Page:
ICJR Submitted Petition against Indonesia MCI Regulation on Internet Censorship to the Supreme Court

Institute for Criminal Justice Reform (ICJR), Institute for Policy Research and Advocacy (ELSAM), Legal Aid Center for Press (LBH Pers), Indonesian ICT Partnership (ICT Watch), Shelly Woyla Marliane, Damar Juniarto, Ayu Oktariani, and Suratim formally submitted a judicial review petition against the Minister of Communication and Information Regulation No. 19 of 2014 on Controlling Internet Website Containing Negative Content (19/2014 Regulation) to the Supreme Court on Friday, 21/11/2014. In the petition submission, the eight petitioners were represented by several attorneys namely Supriyadi Widodo Eddyono, Wahyudi Djafar, Erasmus Napitupulu, Robert Sidauruk, Rully Novian, Alfreus Jebabun, Zainal Abidin, Adi Condro Bawono, Asep Komarudin, and Margiyono.

There are fundamental shortfalls in the issuance of the 19/2014 Regulation. Firstly, the 19/2014 Regulation has failed to definitively formulate what is “negative content.” This has a serious implication to the enforcement of human rights, because without a clear limitation any content on the internet can be categorized as a negative content. Secondly, the issuance of the 19/2014 Regulation is based on Law No 11 of 208 on Electronic Information and Transactions (11/2008 Law) and Law No. 44 of 2008 on Pornography (Pornography Law). So the 19/2014 Regulation should only prohibits actions regulated by 11/2008 Law and Pornography Law. As an example, only regulates actions that are prohibited by Article 27-29 of the 11/2008 Law, or only prohibits websites with pornographic content.

Thirdly, it is not clear which law that gave the 19/2014 Regulation a legal ground to give the Ministry of Communication and Information (Ministry) an authority to assess whether a website is in conflict with the Laws and Regulations, moreover the authority to close that website. So the legitimacy of the Ministry in the 19/2014 Regulation is unlawful because it has no ground. Fourthly, the blocking of “prohibited content” has been actively performed by Internet Service Providers upon order from the Ministry by referring to the TRUST+Positive list that has been made based on the 19/2014 Regulation. In the implementation, the substance of these blockage provisions have restrained human rights and freedom which are guaranteed by the Constitution. The substance in the 19/2014 should be regulated by a Law to guarantee there are public participation in the discussion, and ensure transparency and accountability in the limitation efforts.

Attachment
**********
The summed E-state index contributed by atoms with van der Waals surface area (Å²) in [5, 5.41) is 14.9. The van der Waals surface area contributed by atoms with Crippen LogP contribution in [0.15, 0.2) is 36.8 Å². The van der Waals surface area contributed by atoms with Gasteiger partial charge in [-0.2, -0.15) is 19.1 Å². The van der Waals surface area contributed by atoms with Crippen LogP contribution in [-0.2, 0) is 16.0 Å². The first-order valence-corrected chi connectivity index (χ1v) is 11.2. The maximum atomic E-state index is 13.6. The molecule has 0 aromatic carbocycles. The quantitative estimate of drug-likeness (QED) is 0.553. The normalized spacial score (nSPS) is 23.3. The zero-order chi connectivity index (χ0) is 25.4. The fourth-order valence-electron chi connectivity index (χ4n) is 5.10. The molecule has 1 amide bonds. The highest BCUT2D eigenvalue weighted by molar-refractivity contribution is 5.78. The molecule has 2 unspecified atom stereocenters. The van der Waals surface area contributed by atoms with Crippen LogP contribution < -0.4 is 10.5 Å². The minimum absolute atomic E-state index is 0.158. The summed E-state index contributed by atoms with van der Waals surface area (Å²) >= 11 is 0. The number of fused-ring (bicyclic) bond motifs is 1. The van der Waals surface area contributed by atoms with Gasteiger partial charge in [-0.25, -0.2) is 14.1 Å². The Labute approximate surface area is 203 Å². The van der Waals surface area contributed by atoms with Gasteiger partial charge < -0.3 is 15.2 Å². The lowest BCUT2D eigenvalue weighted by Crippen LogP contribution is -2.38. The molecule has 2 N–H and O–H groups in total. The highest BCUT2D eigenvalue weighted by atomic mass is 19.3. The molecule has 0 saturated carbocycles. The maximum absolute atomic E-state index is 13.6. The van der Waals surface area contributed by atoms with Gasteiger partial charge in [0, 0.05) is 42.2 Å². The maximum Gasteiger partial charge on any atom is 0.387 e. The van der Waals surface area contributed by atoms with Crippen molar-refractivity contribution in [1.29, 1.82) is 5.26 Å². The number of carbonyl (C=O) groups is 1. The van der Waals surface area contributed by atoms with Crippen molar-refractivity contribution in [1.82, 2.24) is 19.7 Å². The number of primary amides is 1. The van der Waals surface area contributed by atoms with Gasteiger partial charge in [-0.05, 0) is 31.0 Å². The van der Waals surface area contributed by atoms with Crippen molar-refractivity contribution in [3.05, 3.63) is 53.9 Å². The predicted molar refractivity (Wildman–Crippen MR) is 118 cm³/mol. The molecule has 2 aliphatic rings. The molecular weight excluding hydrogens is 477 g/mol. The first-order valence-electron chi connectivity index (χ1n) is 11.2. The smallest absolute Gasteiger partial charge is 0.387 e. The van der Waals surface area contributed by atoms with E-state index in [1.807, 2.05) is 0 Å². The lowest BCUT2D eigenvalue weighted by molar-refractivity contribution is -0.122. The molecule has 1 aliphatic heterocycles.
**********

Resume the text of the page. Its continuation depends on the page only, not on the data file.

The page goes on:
With various problems in the issuance and implementation of the 19/2014 Regulation as a background, the petitioners realize the urgency of conducting a judicial review against the 19/2014 Regulation in the Supreme Court. Because of these reasons, it was requested for the Supreme Court to perform judicial review against the whole provisions in the 19/2014 Regulation. The petitioners requested the Supreme Court to declare the 19/2014 Regulation as unlawful and generally does not in force, and also in conflict with Law No. 12 of 2011 on the Establishment of Laws and Regulations, Law No. 39 of 1999 on Human Rights, Law No. 8 of 1981 on Criminal Law Procedure, Law No. 48 of 2009 on Judicial Power, Constitutional Court Decision No. 6-13-20/PUU-VIII/2010, and Constitutional Court Decision No. 5/PUU-VIII/2010.

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